Yunnan, Yünnan, Jünnan, province in southwest China, on the border with Myanmar, Laos and Vietnam, 436 200 km 2, (2010) 46.0 million residents; The capital is Kunming.
Two thirds of the population are Chinese, the most important national minorities (25 in total) are peoples with Tibetan Burman languages: Yi, Bai, Hani, Lisu, Lahu and Tibetans as well as the Zhuang. The province also forms an ethnic border area with other countries in Southeast Asia. Big problems arise in connection with drugs and AIDS.
The central part of the province is covered by a high plateau between the Yangtze River in the north and the Red River in the south, criss-crossed by individual mountain ranges and flat basins, between 1,800 and 2,000 m above sea level, which continues eastward in Guizhou.
In the northwest, the mountain ranges of Tibet reach Yunnan with heights of over 5,500 m above sea level. Mountains and plateaus make up more than 93% of the total area. The province is crossed by the rivers Jinsha Jiang, Lancang Jiang and Nu Jiang (upper reaches of the rivers Yangtze, Mekong and Salween), which have their source on the Qinghai-Tibet plateau, flow closely parallel to each other and in the northwest of Yunnan the national park of the “Three parallel rivers” (40,000 km 2), the protected zones of which are UNESCO World Heritage Sites. The climate in the core area of the province is subtropical with relatively cool, rainy summers and mild winters. The annual rainfall increases from 1,000 mm in the east to over 5,000 mm on the western mountain walls.
A very small part of the total area is arable land (around 5%). The main crops are rice, wheat, barley, maize, peanuts, cotton, tea and tobacco (largest Chinese tobacco growing area), in the southwest also tropical plants and cut flowers. Pasture farming is carried out in the high mountainous northwest. The above-average logging serves the whole of China, but reduces the proportion of forest area in the province in a worrying way. The most important branch of the economy is the food and beverage industry. The coal mined west of Kunming and the iron ore extracted from Wutung and Imen are used to supply Kunming’s iron and steel industry. Other mineral resources are zinc (largest known Chinese deposits), tin, copper, lead, nickel, tungsten and molybdenum as well as salt and phosphorus. The location on the border with several neighboring countries offers good conditions for international trade. Urban centers are next to Kunming Xiaguan, Gejiu and Dongchuan. The traffic is mainly tied to the road, especially the long-distance routes towards neighboring states and provinces are being promoted. In 2002 the rail line from Neijiang (Sichuan) to Kunming was put into operation, from there there are connections to Chengdu (Sichuan), Nanning (Guangxi) and Guiyang (Guizhou); international airport in Kunming. Increasing tourism due to scenic features (karst area of the bizarre “Petrified Forest”, Lake Dian Chi) and the ethnic minorities (exotic tourist magnets).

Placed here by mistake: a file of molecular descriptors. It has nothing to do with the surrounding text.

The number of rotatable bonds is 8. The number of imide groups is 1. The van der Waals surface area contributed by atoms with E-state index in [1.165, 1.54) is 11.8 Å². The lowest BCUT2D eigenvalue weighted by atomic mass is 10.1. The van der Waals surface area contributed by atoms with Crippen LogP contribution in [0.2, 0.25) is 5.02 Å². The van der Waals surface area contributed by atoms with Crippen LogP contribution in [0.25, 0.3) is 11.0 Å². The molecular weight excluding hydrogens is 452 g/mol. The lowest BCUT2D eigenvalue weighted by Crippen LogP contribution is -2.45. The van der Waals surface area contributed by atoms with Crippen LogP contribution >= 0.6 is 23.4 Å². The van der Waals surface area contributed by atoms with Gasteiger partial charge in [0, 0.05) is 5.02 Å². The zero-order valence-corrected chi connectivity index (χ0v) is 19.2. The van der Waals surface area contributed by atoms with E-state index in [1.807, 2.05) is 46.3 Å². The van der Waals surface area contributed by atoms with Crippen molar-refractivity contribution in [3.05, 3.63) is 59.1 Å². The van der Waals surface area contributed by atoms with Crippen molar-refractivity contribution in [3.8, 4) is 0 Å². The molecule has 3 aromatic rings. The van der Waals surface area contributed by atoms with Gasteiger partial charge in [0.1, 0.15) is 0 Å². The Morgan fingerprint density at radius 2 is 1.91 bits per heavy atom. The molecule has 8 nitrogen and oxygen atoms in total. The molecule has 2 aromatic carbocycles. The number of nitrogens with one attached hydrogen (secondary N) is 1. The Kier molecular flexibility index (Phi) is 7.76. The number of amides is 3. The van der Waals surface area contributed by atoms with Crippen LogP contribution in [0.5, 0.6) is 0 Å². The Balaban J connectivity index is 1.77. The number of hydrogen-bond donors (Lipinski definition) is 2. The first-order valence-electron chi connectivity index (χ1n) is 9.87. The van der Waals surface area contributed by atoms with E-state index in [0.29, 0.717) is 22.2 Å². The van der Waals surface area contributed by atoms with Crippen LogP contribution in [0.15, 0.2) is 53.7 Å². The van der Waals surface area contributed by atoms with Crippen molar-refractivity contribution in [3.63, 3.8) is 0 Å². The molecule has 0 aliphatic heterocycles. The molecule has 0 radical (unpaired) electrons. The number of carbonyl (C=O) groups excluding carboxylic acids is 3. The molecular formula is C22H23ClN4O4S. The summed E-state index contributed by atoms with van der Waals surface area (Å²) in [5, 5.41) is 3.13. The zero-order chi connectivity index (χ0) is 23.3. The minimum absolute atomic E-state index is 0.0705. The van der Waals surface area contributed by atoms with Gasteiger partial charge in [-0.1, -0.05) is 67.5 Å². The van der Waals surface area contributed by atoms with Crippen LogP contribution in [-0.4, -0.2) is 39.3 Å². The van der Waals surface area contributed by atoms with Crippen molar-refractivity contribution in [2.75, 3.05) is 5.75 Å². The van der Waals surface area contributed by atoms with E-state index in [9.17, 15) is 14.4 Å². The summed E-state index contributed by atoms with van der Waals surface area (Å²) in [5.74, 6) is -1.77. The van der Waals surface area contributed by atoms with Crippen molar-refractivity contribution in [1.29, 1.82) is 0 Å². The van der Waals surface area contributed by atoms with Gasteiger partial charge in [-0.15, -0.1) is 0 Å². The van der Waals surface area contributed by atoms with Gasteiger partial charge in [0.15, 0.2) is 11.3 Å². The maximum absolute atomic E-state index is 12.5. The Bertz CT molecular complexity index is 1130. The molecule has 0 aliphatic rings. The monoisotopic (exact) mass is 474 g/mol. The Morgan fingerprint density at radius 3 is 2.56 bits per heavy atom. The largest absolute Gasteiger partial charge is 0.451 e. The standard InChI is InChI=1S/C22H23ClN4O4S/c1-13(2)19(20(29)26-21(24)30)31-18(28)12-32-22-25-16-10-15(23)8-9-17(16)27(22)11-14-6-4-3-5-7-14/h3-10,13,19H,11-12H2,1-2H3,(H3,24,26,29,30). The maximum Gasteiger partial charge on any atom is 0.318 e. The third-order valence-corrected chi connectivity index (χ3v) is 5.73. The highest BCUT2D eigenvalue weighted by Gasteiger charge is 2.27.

According to a2zgov, Kunming is the capital of Yunnan Province, China, on a high plateau (surrounded by mountains in the west, north and east) north of the Kunming Hu, 1,900 m above sea level, 6.43 million residents in the entire administrative area, including 4.34 million Residents in the boroughs;University (founded in 1934), technical colleges, observatory, provincial museum (opened in 1964); in the northwest of the city the “Jade Lake” with the park of the same name. Kunming is the most important industrial center in southwest China; Iron ore, copper ore and coal deposits in the area form the basis of the iron and steel industry and copper extraction; Textiles and machine tools, cranes, generators, electrical and optical devices, motors and buses are manufactured; also chemical, cement and food industries. Railway junction, international airport (also air force base).
In the north of Kunming on the mountain Yuantong Shan the temple complex Yuantong Si; in the West Mountains (Xishan), 10 km outside the city, the Huating Si Temple (Song Time). Southwest of Kunming is the Daguan Tower (Daguan Lou Gongyan) in the park of the same name on the northwest bank of the Kunming Hu. The building, completed in 1691, was destroyed in 1857 and rebuilt in 1869. The so-called Steinwald, a karst area covering an area of 26,000 hectares, extends around 120 km southeast of Kunming; 80 hectares of which are currently open to visitors.
The beginnings of the city, which changed name several times, go back to the Western Hanzeit; capital of Yunnan Province since 1276.